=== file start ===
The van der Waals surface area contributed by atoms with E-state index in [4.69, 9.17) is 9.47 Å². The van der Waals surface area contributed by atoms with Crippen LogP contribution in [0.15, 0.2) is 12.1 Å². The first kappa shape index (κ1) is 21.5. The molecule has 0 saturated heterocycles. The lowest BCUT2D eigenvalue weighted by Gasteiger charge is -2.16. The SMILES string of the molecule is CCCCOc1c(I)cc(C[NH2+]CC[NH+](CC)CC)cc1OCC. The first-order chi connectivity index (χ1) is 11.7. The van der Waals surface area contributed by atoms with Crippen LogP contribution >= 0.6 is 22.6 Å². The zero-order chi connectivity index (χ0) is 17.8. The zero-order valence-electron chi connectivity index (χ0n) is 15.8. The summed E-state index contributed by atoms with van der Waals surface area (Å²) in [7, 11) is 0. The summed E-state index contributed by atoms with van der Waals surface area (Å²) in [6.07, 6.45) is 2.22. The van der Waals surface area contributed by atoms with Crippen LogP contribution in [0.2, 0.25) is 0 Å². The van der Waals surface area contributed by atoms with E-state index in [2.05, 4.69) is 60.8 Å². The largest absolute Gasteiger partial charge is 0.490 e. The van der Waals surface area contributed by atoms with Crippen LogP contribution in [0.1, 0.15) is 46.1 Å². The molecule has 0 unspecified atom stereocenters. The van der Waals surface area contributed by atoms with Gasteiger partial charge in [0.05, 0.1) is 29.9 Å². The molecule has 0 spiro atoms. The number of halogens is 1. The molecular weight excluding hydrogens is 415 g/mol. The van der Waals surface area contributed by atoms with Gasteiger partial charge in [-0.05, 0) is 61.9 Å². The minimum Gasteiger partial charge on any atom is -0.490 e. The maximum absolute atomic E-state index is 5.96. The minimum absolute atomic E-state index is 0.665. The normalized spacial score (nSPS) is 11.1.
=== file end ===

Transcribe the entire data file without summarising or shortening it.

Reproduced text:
The van der Waals surface area contributed by atoms with E-state index in [4.69, 9.17) is 9.47 Å². The van der Waals surface area contributed by atoms with Crippen LogP contribution in [0.15, 0.2) is 12.1 Å². The first kappa shape index (κ1) is 21.5. The molecule has 0 saturated heterocycles. The lowest BCUT2D eigenvalue weighted by Gasteiger charge is -2.16. The SMILES string of the molecule is CCCCOc1c(I)cc(C[NH2+]CC[NH+](CC)CC)cc1OCC. The first-order chi connectivity index (χ1) is 11.7. The van der Waals surface area contributed by atoms with Crippen LogP contribution >= 0.6 is 22.6 Å². The zero-order chi connectivity index (χ0) is 17.8. The zero-order valence-electron chi connectivity index (χ0n) is 15.8. The summed E-state index contributed by atoms with van der Waals surface area (Å²) in [7, 11) is 0. The summed E-state index contributed by atoms with van der Waals surface area (Å²) in [6.07, 6.45) is 2.22. The van der Waals surface area contributed by atoms with Crippen LogP contribution in [0.2, 0.25) is 0 Å². The van der Waals surface area contributed by atoms with E-state index in [2.05, 4.69) is 60.8 Å². The largest absolute Gasteiger partial charge is 0.490 e. The van der Waals surface area contributed by atoms with Crippen LogP contribution in [0.1, 0.15) is 46.1 Å². The molecule has 0 unspecified atom stereocenters. The van der Waals surface area contributed by atoms with Gasteiger partial charge in [0.05, 0.1) is 29.9 Å². The molecule has 0 spiro atoms. The number of halogens is 1. The molecular weight excluding hydrogens is 415 g/mol. The van der Waals surface area contributed by atoms with Gasteiger partial charge in [-0.05, 0) is 61.9 Å². The minimum Gasteiger partial charge on any atom is -0.490 e. The maximum absolute atomic E-state index is 5.96. The minimum absolute atomic E-state index is 0.665. The normalized spacial score (nSPS) is 11.1.